11. Childhood sexual experiences with an older partner among men who have sex with men in Buenos Aires, Argentina.

    PubMed

    Dolezal, Curtis; Carballo-Diéguez, Alex; Balán, Iván C; Pando, María A; Mabragaña, Marina; Marone, Rubén; Barreda, Victoria; Avila, María M

    2014-02-01

    This study sought to describe childhood sexual experiences with older partners (CSEOP) among men who have sex with men (MSM) in Buenos Aires, Argentina. MSM were recruited through respondent driven sampling. They responded to a computer administered self-interview with questions on CSEOP, operationalized as manual, oral, genital, or anal contact prior to age 13 with a partner at least 4 years older. Of the 500 respondents, only 25% identified as gay. Eighteen percent of the respondents reported CSEOP, the majority of whom did not feel they were hurt by the experience and did not consider it to be childhood sexual abuse (CSA). Over two-thirds of MSM who reported CSEOP said that their older partner was a female. Only 4% of those with a female partner felt their experience was CSA compared to 44% of those who had a male partner. Among all men reporting CSEOP, those who felt sexually abused were more likely to have been physically forced or threatened, physically hurt, and emotionally hurt than those who did not feel sexually abused. Having CSEOP, being hurt by the experiences, and perceiving the experiences as sexual abuse were not associated with current HIV sexual risk or substance use behavior. In this sample of MSM in Argentina, a substantial minority reported CSEOP. Those who felt they had been sexually abused were much more likely to have had an older male partner than an older female partner, and were more likely to report having been physically forced and threatened by their older partner. PMID:24210270

  12. Recalled sexual experiences in childhood with older partners: a study of Brazilian men who have sex with men and male-to-female transgender persons.

    PubMed

    Carballo-Diéguez, Alex; Balan, Ivan; Dolezal, Curtis; Mello, Maeve B

    2012-04-01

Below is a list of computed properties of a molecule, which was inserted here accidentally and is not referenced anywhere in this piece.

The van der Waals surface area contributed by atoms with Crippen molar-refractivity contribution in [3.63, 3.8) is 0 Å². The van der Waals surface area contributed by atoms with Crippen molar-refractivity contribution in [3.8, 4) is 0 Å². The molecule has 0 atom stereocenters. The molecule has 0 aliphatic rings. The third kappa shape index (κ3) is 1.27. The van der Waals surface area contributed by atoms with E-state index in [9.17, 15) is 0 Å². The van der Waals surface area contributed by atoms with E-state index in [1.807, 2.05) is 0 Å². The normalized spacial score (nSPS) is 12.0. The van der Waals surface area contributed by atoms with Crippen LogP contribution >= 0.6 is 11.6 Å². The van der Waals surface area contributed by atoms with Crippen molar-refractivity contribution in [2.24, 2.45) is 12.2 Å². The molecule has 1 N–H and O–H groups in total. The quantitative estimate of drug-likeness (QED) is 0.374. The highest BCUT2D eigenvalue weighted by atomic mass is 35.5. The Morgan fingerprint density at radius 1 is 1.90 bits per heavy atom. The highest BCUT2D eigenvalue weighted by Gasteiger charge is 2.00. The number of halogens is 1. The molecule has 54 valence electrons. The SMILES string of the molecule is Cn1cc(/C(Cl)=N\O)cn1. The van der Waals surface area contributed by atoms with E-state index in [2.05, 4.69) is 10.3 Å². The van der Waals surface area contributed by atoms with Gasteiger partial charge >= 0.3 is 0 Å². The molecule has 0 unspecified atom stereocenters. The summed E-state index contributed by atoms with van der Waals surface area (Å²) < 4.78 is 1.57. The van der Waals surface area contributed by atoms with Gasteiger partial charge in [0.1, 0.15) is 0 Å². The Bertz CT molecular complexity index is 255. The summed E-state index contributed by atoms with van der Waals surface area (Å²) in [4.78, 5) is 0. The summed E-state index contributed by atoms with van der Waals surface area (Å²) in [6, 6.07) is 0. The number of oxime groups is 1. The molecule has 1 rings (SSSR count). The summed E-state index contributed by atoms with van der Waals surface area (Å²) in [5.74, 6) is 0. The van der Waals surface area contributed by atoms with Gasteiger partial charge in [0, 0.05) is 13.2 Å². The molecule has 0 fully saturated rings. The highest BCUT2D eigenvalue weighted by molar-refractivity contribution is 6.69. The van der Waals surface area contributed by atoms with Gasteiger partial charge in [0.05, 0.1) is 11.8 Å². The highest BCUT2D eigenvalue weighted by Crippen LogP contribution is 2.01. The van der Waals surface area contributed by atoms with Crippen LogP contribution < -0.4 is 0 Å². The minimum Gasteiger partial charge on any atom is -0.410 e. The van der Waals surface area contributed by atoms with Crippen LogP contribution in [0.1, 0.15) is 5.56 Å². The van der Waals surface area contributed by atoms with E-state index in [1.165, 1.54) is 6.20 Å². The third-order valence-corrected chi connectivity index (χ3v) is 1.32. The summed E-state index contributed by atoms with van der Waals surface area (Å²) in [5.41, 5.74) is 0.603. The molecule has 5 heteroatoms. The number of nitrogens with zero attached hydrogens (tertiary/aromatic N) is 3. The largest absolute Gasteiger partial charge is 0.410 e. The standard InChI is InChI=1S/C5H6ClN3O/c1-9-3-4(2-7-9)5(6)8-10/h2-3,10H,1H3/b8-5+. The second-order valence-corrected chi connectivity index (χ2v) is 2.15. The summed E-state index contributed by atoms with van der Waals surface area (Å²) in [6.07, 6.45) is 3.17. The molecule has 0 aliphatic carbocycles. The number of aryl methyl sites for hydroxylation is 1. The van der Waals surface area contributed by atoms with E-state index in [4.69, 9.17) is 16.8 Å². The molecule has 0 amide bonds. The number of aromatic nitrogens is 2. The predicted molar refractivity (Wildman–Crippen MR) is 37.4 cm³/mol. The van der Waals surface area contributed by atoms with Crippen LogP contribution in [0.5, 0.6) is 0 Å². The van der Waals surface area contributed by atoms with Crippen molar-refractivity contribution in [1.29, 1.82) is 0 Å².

This study assessed the prevalence of recalled childhood sexual experiences with an older partner among men who have sex with men (MSM) and/or male-to-female transgender persons recruited in Campinas, Brazil. It also analyzed associations between such recalled experiences and sexual risk behavior in adulthood. Participants recruited using respondent driven sampling completed a self-administered, computer-based questionnaire, and underwent HIV testing. For data analysis, raw scores were weighted based on participants' reported network size. Of 575 participants (85% men and 15% transgender), 32% reported childhood sexual experiences with an older partner. Mean age at first experience was 9 years, partners being, on average, 19 years old, and mostly men. Most frequent behaviors were partners exposing their genitals, mutual fondling, child masturbating partner, child performing oral sex on partner, and child being anally penetrated. Only 29% of the participants who had had such childhood sexual experiences considered it abuse; 57% reported liking, 29% being indifferent and only 14% not liking the sexual experience at the time it happened. Transgender participants were significantly more likely to report such experiences and, compared with men, had less negative feelings about the experience at the time of the interview. No significant associations were found between sexual experiences in childhood and unprotected receptive or insertive anal intercourse in adulthood. Results highlight the importance of assessing participants' perception of abuse, regardless of researchers' pre-determined criteria to identify abuse. MSM and transgender people may experience childhood sexual experiences with older partners differently from other populations (e.g., heterosexuals), particularly in countries with different cultural norms concerning sexuality than those prevalent in Europe and the U.S.